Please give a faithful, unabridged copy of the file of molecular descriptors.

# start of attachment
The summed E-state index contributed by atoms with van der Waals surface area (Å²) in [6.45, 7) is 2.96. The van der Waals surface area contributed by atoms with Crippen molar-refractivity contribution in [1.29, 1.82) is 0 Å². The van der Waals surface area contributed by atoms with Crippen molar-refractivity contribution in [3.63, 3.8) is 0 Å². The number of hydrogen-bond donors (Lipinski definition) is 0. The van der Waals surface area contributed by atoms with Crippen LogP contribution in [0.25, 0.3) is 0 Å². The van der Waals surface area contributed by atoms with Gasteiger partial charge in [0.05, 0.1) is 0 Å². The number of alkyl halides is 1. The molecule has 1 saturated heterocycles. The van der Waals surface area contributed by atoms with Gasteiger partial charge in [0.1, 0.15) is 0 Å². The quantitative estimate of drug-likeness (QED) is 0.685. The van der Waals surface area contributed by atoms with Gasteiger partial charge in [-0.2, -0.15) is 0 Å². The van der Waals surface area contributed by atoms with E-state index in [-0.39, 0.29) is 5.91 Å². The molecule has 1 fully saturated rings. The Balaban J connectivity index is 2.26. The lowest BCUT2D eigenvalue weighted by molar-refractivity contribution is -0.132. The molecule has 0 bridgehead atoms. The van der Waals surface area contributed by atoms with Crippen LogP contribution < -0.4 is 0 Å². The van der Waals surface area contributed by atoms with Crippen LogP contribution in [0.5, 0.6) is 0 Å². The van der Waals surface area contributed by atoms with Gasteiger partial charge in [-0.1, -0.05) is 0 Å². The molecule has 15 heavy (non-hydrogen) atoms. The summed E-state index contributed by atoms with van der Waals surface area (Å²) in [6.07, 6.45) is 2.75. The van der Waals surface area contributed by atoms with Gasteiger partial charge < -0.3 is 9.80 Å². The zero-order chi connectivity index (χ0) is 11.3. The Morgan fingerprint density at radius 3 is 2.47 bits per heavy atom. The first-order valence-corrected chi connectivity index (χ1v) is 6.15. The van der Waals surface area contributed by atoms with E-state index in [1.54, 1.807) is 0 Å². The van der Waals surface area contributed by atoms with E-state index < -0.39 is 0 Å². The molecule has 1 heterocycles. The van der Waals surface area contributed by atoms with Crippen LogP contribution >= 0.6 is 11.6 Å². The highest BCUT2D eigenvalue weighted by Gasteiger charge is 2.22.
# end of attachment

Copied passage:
The summed E-state index contributed by atoms with van der Waals surface area (Å²) in [6.45, 7) is 2.96. The van der Waals surface area contributed by atoms with Crippen molar-refractivity contribution in [1.29, 1.82) is 0 Å². The van der Waals surface area contributed by atoms with Crippen molar-refractivity contribution in [3.63, 3.8) is 0 Å². The number of hydrogen-bond donors (Lipinski definition) is 0. The van der Waals surface area contributed by atoms with Crippen LogP contribution in [0.25, 0.3) is 0 Å². The van der Waals surface area contributed by atoms with Gasteiger partial charge in [0.05, 0.1) is 0 Å². The number of alkyl halides is 1. The molecule has 1 saturated heterocycles. The van der Waals surface area contributed by atoms with Gasteiger partial charge in [0.1, 0.15) is 0 Å². The quantitative estimate of drug-likeness (QED) is 0.685. The van der Waals surface area contributed by atoms with Gasteiger partial charge in [-0.2, -0.15) is 0 Å². The van der Waals surface area contributed by atoms with E-state index in [-0.39, 0.29) is 5.91 Å². The molecule has 1 fully saturated rings. The Balaban J connectivity index is 2.26. The lowest BCUT2D eigenvalue weighted by molar-refractivity contribution is -0.132. The molecule has 0 bridgehead atoms. The van der Waals surface area contributed by atoms with Crippen LogP contribution < -0.4 is 0 Å². The van der Waals surface area contributed by atoms with Crippen LogP contribution in [0.5, 0.6) is 0 Å². The van der Waals surface area contributed by atoms with Gasteiger partial charge in [-0.1, -0.05) is 0 Å². The molecule has 15 heavy (non-hydrogen) atoms. The summed E-state index contributed by atoms with van der Waals surface area (Å²) in [6.07, 6.45) is 2.75. The van der Waals surface area contributed by atoms with Gasteiger partial charge < -0.3 is 9.80 Å². The zero-order chi connectivity index (χ0) is 11.3. The Morgan fingerprint density at radius 3 is 2.47 bits per heavy atom. The first-order valence-corrected chi connectivity index (χ1v) is 6.15. The van der Waals surface area contributed by atoms with E-state index in [1.54, 1.807) is 0 Å². The van der Waals surface area contributed by atoms with E-state index < -0.39 is 0 Å². The molecule has 1 heterocycles. The van der Waals surface area contributed by atoms with Crippen LogP contribution >= 0.6 is 11.6 Å². The highest BCUT2D eigenvalue weighted by Gasteiger charge is 2.22.